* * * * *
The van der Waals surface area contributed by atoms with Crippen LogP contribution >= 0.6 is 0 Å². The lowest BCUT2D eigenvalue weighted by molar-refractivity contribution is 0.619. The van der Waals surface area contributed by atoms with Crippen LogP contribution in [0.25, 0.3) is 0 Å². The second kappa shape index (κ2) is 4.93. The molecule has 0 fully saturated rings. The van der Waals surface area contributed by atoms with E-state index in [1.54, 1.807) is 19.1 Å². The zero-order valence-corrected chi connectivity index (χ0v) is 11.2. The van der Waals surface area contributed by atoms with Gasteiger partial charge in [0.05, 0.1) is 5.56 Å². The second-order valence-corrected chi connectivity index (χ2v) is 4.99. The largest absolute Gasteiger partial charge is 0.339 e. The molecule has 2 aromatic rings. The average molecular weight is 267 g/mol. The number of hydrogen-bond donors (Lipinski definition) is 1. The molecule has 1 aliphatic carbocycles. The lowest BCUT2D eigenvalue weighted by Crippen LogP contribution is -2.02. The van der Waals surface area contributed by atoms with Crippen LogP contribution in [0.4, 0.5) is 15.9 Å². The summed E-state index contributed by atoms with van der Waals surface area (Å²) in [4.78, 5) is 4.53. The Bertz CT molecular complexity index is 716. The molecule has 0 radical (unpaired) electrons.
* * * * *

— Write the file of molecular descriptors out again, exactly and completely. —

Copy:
The van der Waals surface area contributed by atoms with Crippen LogP contribution >= 0.6 is 0 Å². The lowest BCUT2D eigenvalue weighted by molar-refractivity contribution is 0.619. The van der Waals surface area contributed by atoms with Crippen LogP contribution in [0.25, 0.3) is 0 Å². The second kappa shape index (κ2) is 4.93. The molecule has 0 fully saturated rings. The van der Waals surface area contributed by atoms with E-state index in [1.54, 1.807) is 19.1 Å². The zero-order valence-corrected chi connectivity index (χ0v) is 11.2. The van der Waals surface area contributed by atoms with Gasteiger partial charge in [0.05, 0.1) is 5.56 Å². The second-order valence-corrected chi connectivity index (χ2v) is 4.99. The largest absolute Gasteiger partial charge is 0.339 e. The molecule has 2 aromatic rings. The average molecular weight is 267 g/mol. The number of hydrogen-bond donors (Lipinski definition) is 1. The molecule has 1 aliphatic carbocycles. The lowest BCUT2D eigenvalue weighted by Crippen LogP contribution is -2.02. The van der Waals surface area contributed by atoms with Crippen LogP contribution in [0.4, 0.5) is 15.9 Å². The summed E-state index contributed by atoms with van der Waals surface area (Å²) in [4.78, 5) is 4.53. The Bertz CT molecular complexity index is 716. The molecule has 0 radical (unpaired) electrons.